|January 22, 2002 05:10 UT|
Instrument: 10-inch Starfinder
The sketch at left records Jupiter as he appeared in my 10-inch, f/4.5 Starfinder equatorial Newtonian. I used magnifications of 247X and 388X, as well as an 80A filter. The light blue filter knocks down glare and improves contrast within Jupiter's atmosphere.
A dark chocolate rod lies just within the northern border of the North Equatorial Belt (NEB). The rod has just completed a transit of the central meridian (CM). A dark brown disturbance connects the rod to the southern border of the NEB near the preceding limb. These features are subtle against the rusty, orange-red NEB. I suspect a more pronounced disturbance within the NEB near the limb but cannot be certain of this feature. The North Temperate Belt (NTB) is gunmetal blue at the lower magnification and charcoal at 388X. A subtle, thin North North Temperate Belt (NNTB) is occasionally seen splitting the difference between the NTB and the North Polar Region (NPR). The South Polar Region (SPR) is a lighter gray than the NPR. The NPR terminates at the South South Temperate Belt (SSTB), which extends from the CM to the following limb. A narrow white South Temperate Zone (STZ) separates the SSTB from the South Temperate Belt (STB). Across the wide South Tropical Zone (STrZ), the South Equatorial Belt (SEB) presents as usual: northern and souther components separated by a narrow creme longitudinal rift. The SEB is navy gray in color. The Equatorial Belt (EB) pops in and out of view.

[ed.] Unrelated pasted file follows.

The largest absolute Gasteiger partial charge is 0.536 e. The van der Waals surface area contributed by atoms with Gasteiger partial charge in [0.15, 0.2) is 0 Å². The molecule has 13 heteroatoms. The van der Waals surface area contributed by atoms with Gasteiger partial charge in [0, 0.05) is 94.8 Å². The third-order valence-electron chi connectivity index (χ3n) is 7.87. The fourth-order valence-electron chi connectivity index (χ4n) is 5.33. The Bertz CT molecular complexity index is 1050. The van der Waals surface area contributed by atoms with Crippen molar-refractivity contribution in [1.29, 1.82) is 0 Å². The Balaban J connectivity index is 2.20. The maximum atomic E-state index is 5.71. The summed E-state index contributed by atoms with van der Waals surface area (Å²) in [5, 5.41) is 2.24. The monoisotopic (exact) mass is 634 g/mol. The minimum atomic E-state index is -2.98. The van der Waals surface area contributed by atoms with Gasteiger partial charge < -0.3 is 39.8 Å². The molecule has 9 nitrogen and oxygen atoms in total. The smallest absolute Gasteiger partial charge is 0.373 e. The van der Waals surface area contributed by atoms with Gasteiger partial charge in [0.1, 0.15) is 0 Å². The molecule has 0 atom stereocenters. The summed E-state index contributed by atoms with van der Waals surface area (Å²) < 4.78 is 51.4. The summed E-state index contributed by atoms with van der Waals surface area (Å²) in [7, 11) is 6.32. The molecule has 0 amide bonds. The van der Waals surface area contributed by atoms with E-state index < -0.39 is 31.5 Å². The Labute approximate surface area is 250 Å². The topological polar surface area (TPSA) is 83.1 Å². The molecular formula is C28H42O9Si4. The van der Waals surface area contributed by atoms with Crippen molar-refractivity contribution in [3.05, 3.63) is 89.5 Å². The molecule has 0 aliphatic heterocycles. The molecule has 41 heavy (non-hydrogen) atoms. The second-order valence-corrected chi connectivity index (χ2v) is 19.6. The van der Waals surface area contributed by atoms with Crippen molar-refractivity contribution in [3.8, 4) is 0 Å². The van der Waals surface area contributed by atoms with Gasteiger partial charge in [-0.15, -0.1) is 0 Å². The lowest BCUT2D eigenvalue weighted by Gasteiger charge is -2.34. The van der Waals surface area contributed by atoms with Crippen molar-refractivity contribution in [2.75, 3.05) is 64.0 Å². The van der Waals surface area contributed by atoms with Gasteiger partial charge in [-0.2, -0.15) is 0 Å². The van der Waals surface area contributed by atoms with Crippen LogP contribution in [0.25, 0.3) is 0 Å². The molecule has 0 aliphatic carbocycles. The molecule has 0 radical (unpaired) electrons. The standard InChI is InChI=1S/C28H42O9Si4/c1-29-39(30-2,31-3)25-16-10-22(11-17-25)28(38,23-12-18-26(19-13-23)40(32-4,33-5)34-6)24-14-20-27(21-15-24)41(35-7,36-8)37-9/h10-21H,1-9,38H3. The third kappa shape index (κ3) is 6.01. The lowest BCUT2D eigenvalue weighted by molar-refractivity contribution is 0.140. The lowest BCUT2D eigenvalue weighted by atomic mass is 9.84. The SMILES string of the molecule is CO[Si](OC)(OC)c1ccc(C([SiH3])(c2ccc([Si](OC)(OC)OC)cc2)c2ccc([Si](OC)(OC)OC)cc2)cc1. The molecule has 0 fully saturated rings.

Layout, design & revisions © W. D. Ferris
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Revised: February 7, 2002 [WDF]